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Thursday, 04 January 2007 06:34

Hockey - History

Old photo of outdoor hockey game  Hockey - History
Hockey was originally played on grass but is now played on artificial turf

Hockey is the oldest known ball and stick game apart from the Irish sport of hurling. Games resembling hockey have been played as early as 2000BC. The Persians, Egyptians, Greeks and Romans all left evidence they played a game using a ball and sticks.

In medieval Europe, pictures of men playing a game with hooked sticks feature in stained-glass windows at both Canterbury and Gloucester cathedrals.

It became so popular by the Middle Ages that, like football, it was banned in England for a time because it interfered with the practice of archery, which was the basis for national defence. The name hockey probably derives from the French "hocquet", or shepherd's crook, and refers to the crooked stick.

Hockey began as a sport in the late 19th century. The first hockey club is considered to be the Blackheath Football and Hockey Club in south-east London, which dates back to at least 1861, and possibly the 1840s.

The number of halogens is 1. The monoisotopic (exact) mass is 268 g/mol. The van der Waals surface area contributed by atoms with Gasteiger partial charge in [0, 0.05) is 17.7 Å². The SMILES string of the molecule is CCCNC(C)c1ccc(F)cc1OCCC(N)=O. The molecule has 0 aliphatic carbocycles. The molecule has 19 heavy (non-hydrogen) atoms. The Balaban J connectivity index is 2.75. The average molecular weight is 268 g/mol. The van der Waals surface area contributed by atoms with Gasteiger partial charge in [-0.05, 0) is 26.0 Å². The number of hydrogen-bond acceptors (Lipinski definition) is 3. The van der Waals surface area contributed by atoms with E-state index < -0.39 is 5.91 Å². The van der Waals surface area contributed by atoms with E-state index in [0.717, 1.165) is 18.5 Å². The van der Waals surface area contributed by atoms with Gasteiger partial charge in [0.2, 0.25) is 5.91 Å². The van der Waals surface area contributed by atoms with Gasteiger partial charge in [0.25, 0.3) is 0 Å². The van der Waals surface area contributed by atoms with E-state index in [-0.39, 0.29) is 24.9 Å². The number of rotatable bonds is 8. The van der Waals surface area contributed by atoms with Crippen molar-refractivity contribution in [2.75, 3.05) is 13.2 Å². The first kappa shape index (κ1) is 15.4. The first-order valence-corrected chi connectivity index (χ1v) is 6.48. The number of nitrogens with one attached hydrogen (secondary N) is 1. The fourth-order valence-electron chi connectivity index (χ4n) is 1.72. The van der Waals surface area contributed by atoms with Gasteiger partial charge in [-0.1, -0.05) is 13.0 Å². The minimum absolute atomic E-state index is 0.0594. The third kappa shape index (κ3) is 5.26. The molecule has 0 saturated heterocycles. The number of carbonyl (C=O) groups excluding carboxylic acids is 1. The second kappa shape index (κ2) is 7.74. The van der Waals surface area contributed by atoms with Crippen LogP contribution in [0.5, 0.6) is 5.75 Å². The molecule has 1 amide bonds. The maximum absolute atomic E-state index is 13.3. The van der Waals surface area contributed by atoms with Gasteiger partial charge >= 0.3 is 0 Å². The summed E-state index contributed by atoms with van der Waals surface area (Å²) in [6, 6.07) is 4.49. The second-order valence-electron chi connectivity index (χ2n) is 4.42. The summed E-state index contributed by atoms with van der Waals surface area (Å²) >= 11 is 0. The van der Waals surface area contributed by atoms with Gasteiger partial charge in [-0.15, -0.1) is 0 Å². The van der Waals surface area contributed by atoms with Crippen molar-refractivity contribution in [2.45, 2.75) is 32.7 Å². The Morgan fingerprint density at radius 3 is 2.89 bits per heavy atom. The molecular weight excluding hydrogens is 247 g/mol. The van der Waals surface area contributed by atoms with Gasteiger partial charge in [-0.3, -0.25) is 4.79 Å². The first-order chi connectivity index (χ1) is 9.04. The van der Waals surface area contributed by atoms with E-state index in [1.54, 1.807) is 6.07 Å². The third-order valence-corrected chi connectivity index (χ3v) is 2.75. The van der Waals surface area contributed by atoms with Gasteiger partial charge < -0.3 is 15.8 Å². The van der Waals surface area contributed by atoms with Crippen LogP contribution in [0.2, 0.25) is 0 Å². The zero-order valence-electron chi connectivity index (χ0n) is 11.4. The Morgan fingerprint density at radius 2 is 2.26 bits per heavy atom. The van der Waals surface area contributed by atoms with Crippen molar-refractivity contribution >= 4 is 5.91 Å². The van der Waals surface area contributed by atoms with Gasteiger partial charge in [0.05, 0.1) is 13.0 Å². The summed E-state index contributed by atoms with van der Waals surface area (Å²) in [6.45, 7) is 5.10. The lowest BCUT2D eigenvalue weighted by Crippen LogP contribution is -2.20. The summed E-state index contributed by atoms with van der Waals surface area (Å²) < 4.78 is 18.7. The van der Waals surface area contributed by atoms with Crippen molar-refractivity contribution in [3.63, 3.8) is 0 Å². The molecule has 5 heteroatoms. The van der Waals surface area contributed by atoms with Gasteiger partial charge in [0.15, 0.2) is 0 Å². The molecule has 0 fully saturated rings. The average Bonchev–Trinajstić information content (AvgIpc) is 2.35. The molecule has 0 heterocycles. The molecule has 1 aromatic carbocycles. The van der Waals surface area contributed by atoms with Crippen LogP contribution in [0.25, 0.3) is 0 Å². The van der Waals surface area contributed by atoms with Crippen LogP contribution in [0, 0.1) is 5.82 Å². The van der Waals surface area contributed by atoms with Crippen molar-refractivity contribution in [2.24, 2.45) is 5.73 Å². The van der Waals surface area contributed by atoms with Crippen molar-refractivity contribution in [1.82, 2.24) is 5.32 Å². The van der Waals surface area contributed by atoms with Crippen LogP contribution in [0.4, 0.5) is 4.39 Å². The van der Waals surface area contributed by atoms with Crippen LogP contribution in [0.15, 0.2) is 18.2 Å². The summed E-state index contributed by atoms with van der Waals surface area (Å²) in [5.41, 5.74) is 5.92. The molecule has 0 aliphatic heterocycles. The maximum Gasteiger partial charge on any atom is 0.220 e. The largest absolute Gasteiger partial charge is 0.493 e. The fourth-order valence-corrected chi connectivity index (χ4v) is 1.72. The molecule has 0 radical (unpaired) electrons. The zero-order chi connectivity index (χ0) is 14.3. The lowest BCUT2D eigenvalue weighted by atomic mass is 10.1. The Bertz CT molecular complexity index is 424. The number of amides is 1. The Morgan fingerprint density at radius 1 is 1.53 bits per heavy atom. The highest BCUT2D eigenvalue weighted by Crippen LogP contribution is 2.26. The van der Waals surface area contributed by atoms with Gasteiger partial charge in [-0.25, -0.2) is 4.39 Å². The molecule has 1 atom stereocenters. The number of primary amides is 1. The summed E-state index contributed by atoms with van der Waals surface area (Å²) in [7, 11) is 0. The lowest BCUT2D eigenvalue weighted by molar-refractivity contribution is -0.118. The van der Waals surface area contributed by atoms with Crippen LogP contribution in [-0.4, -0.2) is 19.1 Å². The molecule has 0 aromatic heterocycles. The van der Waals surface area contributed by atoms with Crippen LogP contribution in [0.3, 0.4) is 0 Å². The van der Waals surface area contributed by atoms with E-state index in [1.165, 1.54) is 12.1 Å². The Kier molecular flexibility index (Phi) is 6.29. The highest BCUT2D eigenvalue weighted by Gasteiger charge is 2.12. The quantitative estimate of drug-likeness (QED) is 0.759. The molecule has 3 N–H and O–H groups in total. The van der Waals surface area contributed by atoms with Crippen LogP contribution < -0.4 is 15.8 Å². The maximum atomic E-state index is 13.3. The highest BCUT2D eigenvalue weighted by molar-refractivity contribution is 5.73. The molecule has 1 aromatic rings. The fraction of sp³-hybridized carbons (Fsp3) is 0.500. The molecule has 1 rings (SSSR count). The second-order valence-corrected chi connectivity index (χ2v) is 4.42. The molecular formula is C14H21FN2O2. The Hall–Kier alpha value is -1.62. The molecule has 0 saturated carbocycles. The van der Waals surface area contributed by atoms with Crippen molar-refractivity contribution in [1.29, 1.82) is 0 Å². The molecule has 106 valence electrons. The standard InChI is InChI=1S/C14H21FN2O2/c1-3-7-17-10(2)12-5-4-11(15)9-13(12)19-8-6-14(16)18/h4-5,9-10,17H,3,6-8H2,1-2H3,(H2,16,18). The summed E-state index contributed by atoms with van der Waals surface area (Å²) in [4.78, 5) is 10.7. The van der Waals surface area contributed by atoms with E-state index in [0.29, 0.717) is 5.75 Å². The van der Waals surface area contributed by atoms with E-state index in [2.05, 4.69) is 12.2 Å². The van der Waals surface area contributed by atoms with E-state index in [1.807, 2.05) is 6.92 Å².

Hockey had truly developed as a British sport before being carried to the four corners of the British Empire by the nation's soldiers and other workers. Accordingly, most of the dominant nations in the sport are, or were, members of the British Empire. This includes India, Pakistan, Australia, New Zealand and England.

The Olympic programme first embraced hockey in 1908 and since its return in 1920, it has been on the events list ever since. Hockey was originally played on grass fields but in the 1970s artificial turf was adopted, making the game much faster. In 1980, women's hockey became an Olympic sport.

Hockey entered the Asian Games at the 3rd Asian Games Tokyo 1958, Japan.

 
 

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